Dioecious fruit trees

Dioecious fruit trees

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Dioecious fruit trees were cross pollinated. Pollen grains stained blue with aniline blue were counted per mm^2^ of aerenchyma on non-green stems. This was done on 15 per population (three trees per species). We performed repeated measures ANOVAs with SPSS 15.0. The main and interactive effects of species and substrate were tested. Species was a factor and substrate was a repeated measure with 20 repetitions (see [Fig. 3](#pone.0118632.g003){ref-type="fig"}). Population was a random factor nested in the species factor. Type of stimulus was also a random factor and tree nested in population and type of stimulus was a factor. As a post hoc test we performed an ANOVA with treatment as a factor and species as a repeated measure. Tukey tests were used to separate species means.

![Cross pollination treatment.

The graphs illustrate means ± SE (10 repetitions) of the number of pollen grains per mm^2^ of aerenchyma on non-green stems.](pone.0118632.g003){#pone.0118632.g003}

In this experiment, plants were used as sender and pollinators as receivers. Cross pollination resulted in green offspring when a plant was the sender and a pollinator the receiver, whereas black offspring were produced when cross pollination occurred between plants of different species. Furthermore, according to Chiagas (2006), if there was any reciprocal pollen transfer between two plants of the same species, the plant that produced the larger number of ovules should have been the maternal plant.

In *M. rubra*, there was no difference in the number of seeds per fruit between groups that were crossed by unrelated and those that were crossed by relatives of the same sex (U: 5.36 ± 0.36, R: 5.64 ± 0.33). In *M. nigra*, there was no difference in the number of seeds per fruit between groups that were crossed by unrelated and those that were crossed by relatives of the same sex (U: 5.11 ± 0.55, R: 6.43 ± 0.85). However, in both species the number of seeds per fruit was higher when the cross was between unrelated individuals of different sexes (10.06 ± 0.52) than when the cross was between individuals of the same sex (5.51 ± 0.24). Therefore, individuals were classified in two groups based on their reproductive strategy: conspecifics (females and males), heterospecifics (females from *M. nigra* and males from *M. rubra*), and outcrossing (crossing of individuals of the same and different species).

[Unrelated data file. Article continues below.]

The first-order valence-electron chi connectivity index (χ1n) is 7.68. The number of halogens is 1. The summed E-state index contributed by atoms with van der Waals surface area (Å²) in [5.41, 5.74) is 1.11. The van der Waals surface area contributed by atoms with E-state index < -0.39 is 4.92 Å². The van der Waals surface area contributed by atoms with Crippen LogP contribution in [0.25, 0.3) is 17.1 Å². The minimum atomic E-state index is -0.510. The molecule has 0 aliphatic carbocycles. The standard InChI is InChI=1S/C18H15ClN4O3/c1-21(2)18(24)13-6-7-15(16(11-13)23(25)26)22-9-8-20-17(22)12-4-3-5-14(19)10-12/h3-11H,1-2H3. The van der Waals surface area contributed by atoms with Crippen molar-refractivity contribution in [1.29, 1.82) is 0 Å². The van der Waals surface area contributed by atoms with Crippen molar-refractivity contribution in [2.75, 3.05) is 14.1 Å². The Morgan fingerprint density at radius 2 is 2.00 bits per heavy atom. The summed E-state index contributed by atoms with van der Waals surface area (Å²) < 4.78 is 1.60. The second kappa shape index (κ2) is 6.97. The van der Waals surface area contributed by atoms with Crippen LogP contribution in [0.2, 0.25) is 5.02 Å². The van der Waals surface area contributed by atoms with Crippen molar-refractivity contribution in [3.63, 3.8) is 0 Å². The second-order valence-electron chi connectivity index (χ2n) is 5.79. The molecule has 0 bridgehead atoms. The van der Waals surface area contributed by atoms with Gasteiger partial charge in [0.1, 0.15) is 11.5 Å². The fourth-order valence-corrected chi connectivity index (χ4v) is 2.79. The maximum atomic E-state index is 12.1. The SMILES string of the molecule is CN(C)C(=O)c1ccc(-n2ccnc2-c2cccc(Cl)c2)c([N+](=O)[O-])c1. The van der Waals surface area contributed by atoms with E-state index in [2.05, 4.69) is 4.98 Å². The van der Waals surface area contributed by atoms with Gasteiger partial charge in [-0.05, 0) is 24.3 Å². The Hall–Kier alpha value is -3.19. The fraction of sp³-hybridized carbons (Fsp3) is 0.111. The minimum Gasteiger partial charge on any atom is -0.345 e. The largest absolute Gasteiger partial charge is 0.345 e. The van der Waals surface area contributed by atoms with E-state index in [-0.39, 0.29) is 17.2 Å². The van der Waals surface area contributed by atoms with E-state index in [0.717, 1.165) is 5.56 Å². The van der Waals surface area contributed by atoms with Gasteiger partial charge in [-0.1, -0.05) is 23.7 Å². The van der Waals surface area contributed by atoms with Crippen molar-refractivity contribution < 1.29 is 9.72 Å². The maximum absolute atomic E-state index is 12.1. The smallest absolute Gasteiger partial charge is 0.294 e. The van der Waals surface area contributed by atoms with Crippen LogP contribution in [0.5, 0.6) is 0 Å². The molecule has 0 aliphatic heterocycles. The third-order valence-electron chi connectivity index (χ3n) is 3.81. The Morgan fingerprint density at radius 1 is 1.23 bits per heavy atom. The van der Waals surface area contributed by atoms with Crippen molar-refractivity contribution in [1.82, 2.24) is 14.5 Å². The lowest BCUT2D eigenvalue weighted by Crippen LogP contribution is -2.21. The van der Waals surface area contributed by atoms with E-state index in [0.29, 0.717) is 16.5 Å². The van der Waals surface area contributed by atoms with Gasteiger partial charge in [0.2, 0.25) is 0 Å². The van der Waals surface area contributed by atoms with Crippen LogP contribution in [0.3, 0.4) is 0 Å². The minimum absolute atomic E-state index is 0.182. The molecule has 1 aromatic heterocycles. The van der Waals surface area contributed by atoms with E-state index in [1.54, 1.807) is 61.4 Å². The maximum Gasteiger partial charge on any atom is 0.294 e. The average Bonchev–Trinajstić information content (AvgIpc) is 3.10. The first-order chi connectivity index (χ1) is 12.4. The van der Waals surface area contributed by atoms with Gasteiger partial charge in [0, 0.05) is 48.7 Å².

The type of fruit on which pollen deposition was performed depended on the fruit colour. Brown fruits represented by the 5th and 6th clusters were marked with coloured lids and were presented to pollinators after the experiment. These plants did not show any pollination but the presence of the lid might still have had an effect on the response of the pollinators to the nectar. Hence, we calculated the number of pollen grains on each cluster. Pollen deposition was carried out during the flowering period of each fruit to ensure its colouration was already complete. Furthermore, this procedure avoided any variation in the number of seeds produced on each cluster.

The number of seeds produced in each group was different. Brown fruits produced from crosses between plants of the same species had 6.51 ± 0.61 seeds and brown fruits produced from crosses between plants of different species had 5.43 ± 0.43. Therefore, each brown cluster was regarded as a unit for analysis. We then compared the number of seeds produced between groups and the number of seeds deposited on each cluster.

In the simultaneous choice test, pollinators were presented with two brown fruits in order to ascertain whether they were familiar with one or both of them. Each fruit was attached to a blue plastic plate and was at 10 cm from the pollinator. The perching height of pollinators was noted to determine whether they were sessile, semi-flying, or flying. The height of each pollinator was also recorded using an Erect Vision^®^. Individuals that showed less than 10 cm of length for the walking stage (sessile pollinators) were not included in the choice test. Pollinator choices were recorded for 1 min, as per previous studies [[@pone.0118632.ref035],[@pone.0118632.ref036],[@pone.0118632.ref037]]. They were observed during the first 2 min and the choice for each fruit was recorded. Then, the number of pollen grains deposited on each fruit was counted and the fruit that the pollinator chose was the one where the greater number of pollen grains was deposited. The observation period was 4 min, as in other studies [[@pone.0118632.ref035],[@pone.0118632.ref038],[@pone.0118632.ref039]].Individuals that had chosen the wrong fruit or had taken less than 1 min to make a choice were excluded from the analysis.

In *M. rubra*, there were five colonies of *M. nigra*, four of which were studied. In the simultaneous choice test there was a significant effect of colony on pollinator choice, with pollinators preferentially choosing fruit from one colony ([Table 3](#pone.0118632.t